Anole predation, literally

It was just one of these mornings when I found myself in the x-ray imaging facility downstairs, post-coffee, but still mostly functioning vegetatively, scanning my specimens. The most interesting incidences during these sessions usually involve Jon catching me dancing around to the mp3 player while waiting for the machine to finish or finding healed bone fractures and the like on the freshly acquired images. Sometimes I can even see gut contents, like what I think are elytras of coleoptera, or fractured snail shells. Well imagine my surprise when I scanned this massive male Anolis cybotes and found this in its stomach:

Image by K. Wollenberg Valero

It seems like it’s congener didn’t stand a chance – swallowed whole, head-first.

Image by K. Wollenberg Valero

Although the skull is pretty digested already and I can’t make out the shoulder girdle, it looks to me like a distichoid anole – a likely candidate, as these two types are frequently sharing their microhabitat (the trunks of trees and such).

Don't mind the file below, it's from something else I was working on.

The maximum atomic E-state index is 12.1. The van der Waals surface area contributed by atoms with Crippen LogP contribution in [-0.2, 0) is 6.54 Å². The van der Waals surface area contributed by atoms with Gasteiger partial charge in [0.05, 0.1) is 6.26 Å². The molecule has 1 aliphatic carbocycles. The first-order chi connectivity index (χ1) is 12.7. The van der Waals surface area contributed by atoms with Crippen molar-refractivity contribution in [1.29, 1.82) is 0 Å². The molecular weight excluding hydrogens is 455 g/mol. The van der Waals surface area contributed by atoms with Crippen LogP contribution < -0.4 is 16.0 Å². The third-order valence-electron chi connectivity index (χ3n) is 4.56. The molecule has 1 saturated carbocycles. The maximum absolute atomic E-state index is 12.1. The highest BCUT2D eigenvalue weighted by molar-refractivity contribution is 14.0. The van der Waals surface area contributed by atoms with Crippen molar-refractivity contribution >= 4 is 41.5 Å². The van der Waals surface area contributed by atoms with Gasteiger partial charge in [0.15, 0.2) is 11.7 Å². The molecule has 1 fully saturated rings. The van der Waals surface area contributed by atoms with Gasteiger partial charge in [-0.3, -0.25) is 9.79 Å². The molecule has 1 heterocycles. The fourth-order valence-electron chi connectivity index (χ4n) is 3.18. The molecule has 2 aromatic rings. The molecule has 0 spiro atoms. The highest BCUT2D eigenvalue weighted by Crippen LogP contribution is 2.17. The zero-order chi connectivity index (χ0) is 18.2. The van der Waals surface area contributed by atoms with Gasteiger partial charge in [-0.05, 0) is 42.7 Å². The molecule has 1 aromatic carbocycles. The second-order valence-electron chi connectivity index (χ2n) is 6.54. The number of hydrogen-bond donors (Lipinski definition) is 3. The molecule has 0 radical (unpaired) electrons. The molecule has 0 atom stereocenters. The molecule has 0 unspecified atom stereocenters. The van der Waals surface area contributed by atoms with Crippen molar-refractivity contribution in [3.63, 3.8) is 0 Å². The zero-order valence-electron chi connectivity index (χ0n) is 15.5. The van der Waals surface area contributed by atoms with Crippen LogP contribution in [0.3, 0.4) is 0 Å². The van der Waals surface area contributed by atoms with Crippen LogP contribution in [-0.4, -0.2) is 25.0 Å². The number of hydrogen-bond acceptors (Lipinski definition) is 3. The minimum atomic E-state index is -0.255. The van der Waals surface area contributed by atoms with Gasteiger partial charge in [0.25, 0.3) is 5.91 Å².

About cybokat

Kat is a Lecturer in Ecology & the Environment at the University of Hull. She is vagabonding through real and virtual landscapes in search of answers to diverse scientific questions
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5 Responses to Anole predation, literally

  1. mike says:

    pretty incredible images!

  2. Rich Glor says:

    Very cool discovery! Luke Mahler and I saw a large A. cybotes eating an adult A. marron in Haiti a few years ago. Luke got some excellent photos of the event. We submitted a Herp Review note on this back in September of 2009, but I’m not sure whether its been published. Perhaps Luke can fill us in and perhaps share the photos…

  3. lukemahler says:

    Rich, Kat’s images above are actually from one of the other anoles we collected on that same trip to Haiti – a big cybotes from Castillon! You’ll probably remember we grabbed some likely Anolis armouri at La Visite, and collected what have probably been called Anolis cybotes haetianus way out on the Tiburon, so I passed them along to Kat to have a look.

    Our Herp Review note should come out soon, I think. We were waiting on museum numbers for awhile, but I got those in late last summer, and I think it should be published in one of the next issues.

  4. Rich Glor says:

    Those cybotes from the Tiburon were certainly big, but didn’t look like they should be a different species to me. I’ll be interested to hear what Kat learns.

    We should post the photos of that predation event on anole annals! Especially the ones that didn’t make the cut for Herp Review.

  5. Pingback: Curly Tail Lizard Consumes Anole |

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